How to Respond to a Mental Health Crisis

(gentle music) – My name is John Bjornberg. I’m program leader at the
Behavioral Health Center for the Eastern Idaho
Regional Medical Center. Today, I’m gonna talk to you about the development of crisis, the stages of crisis, and how you would respond to crisis. The first stage of crisis is anxiety. Anxiety is defined by a noticeable change or difference in a person’s behavior. Anxiety can be recognized by a person’s body language or their facial expressions, but with body language, it could be the tapping of the feet, the wringing of the hands. With body language, it could
be lacking eye contact. It can also be recognized by the individual separating themselves from the rest of the group
or becoming isolative. Ways that you can respond to a person that’s in the anxiety stage of crisis is first, by being aware and getting to know the patient and
noticing the crisis. Secondly, you can let the person know that you care and are willing to listen. Thirdly, you can help them find and develop different coping skills to deal with this anxiety. When an individual is
looking for coping skills, they can be very simple things. They can as simple as
listening to music, meditation, allowing yourself to talk to somebody, and also, something so simple as coloring a page or drawing a picture. If an individual is unable
to resolve their anxiety, they can move into a
second stage of crisis, which would be to the defensive stage. This stage is characterized
by two different aspects. An individual begins to
lose rational thought and can become belligerent,
challenging one’s authority. When an individual is
in the defensive stage, you need to allow them time to vent, get out some of their frustrations. Also, during this time of venting, you need to remove the audience and make sure that they’re able to vent without adding more fuel to the fire. Also, what we can do is set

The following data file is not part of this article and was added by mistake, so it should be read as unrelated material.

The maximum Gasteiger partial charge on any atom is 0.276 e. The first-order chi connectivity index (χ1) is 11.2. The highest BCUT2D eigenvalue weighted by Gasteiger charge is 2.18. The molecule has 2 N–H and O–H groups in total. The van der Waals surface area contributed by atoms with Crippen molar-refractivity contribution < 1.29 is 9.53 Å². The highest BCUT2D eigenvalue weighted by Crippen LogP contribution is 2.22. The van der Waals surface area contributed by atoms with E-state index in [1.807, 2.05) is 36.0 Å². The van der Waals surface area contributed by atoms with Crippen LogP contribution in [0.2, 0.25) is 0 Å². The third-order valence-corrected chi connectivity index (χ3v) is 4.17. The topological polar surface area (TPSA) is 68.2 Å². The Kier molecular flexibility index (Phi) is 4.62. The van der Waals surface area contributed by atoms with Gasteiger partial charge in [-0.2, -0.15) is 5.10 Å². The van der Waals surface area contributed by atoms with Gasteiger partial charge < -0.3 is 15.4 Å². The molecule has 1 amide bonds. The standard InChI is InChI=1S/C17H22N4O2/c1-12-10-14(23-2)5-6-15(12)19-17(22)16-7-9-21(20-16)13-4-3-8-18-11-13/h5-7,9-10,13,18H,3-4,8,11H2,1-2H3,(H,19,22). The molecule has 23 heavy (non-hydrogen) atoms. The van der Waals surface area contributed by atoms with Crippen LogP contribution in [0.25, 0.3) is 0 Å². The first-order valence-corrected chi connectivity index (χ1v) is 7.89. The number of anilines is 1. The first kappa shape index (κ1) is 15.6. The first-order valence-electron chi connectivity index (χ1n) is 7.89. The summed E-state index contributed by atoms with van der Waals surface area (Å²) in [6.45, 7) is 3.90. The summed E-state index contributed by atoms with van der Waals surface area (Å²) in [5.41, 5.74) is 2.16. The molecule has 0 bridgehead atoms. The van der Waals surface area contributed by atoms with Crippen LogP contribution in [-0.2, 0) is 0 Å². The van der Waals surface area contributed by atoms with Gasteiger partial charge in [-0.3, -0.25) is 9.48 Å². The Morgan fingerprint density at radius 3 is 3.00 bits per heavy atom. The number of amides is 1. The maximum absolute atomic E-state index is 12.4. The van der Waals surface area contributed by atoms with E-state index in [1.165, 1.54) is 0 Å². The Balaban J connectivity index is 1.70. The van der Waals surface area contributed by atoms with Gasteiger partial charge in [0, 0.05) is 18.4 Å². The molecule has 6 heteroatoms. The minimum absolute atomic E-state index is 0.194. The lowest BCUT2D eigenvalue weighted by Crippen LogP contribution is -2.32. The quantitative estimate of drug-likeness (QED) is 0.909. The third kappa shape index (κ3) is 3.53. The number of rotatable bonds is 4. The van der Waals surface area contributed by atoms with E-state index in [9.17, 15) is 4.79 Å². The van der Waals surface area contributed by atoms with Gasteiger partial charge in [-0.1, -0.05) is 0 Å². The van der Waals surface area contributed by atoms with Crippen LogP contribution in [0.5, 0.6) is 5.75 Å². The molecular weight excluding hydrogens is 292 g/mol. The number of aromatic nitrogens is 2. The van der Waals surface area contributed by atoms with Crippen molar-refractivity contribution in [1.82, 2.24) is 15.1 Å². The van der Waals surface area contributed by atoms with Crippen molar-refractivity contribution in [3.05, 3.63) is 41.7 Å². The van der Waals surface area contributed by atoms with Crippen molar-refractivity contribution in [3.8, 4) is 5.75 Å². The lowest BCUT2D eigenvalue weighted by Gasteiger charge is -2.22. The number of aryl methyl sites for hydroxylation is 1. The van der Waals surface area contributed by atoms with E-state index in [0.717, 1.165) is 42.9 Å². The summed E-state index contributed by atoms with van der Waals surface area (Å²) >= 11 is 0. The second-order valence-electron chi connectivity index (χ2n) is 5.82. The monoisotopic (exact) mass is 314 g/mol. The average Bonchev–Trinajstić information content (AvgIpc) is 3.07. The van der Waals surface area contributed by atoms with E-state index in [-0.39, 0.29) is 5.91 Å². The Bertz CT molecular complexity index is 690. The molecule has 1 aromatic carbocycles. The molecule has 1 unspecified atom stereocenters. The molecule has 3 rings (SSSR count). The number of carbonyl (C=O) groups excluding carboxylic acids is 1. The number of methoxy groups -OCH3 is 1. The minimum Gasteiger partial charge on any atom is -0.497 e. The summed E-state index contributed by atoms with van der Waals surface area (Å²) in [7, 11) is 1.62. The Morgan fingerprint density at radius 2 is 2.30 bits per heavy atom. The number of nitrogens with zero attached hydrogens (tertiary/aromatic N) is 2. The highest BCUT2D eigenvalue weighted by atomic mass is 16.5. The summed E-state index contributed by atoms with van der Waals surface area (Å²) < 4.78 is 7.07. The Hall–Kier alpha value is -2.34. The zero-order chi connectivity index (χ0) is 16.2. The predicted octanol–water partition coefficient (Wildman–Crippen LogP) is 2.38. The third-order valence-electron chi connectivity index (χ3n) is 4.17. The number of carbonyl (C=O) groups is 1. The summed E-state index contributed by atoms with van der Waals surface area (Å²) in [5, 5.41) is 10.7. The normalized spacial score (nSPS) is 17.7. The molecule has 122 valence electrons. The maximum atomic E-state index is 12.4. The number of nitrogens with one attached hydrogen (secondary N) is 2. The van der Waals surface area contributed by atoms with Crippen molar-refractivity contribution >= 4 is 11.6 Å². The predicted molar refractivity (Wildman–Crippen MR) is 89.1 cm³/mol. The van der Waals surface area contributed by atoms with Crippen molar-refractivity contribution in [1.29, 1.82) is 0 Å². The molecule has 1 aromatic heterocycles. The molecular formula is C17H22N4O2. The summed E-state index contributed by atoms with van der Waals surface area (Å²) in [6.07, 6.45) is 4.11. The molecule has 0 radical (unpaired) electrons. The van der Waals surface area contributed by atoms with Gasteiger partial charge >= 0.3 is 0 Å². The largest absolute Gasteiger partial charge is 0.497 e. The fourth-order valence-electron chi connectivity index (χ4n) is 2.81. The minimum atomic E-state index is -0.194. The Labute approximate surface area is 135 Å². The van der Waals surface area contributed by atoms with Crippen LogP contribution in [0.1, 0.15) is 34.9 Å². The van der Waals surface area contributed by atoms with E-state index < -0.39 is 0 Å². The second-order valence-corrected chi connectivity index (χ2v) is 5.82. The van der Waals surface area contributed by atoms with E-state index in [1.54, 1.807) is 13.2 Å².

limits with the individual, giving them choices on how they can work with their behaviors, what they can do to either calm down or understand what the consequences
would be if they do not. If you are unable to help this individual to calm in this defensive stage, they may advance to the third stage, or the acting-out stage. This stage is where they’ve a
total loss of rational control and have become physically violent, either to property or persons. Please do not physically intervene. This puts you and the person who’s acting out in physical harm. Please call the emergency services or 911. After an individual has gone
through the acting-out stage, they reach a stage
called tension reduction. In this stage, they begin
to regain rational control and are able to talk and discuss things with the people they had problems with. This is also a time as you being a helper
can help this individual by teaching different coping skills and helping them learn ways to control their behaviors in the future. A crisis situation can
occur in any location. It can occur at the workplace, it can occur at school, it can occur at home, even some place as obscure
as the supermarket. For 24-hour support, please
contact the number listed below.

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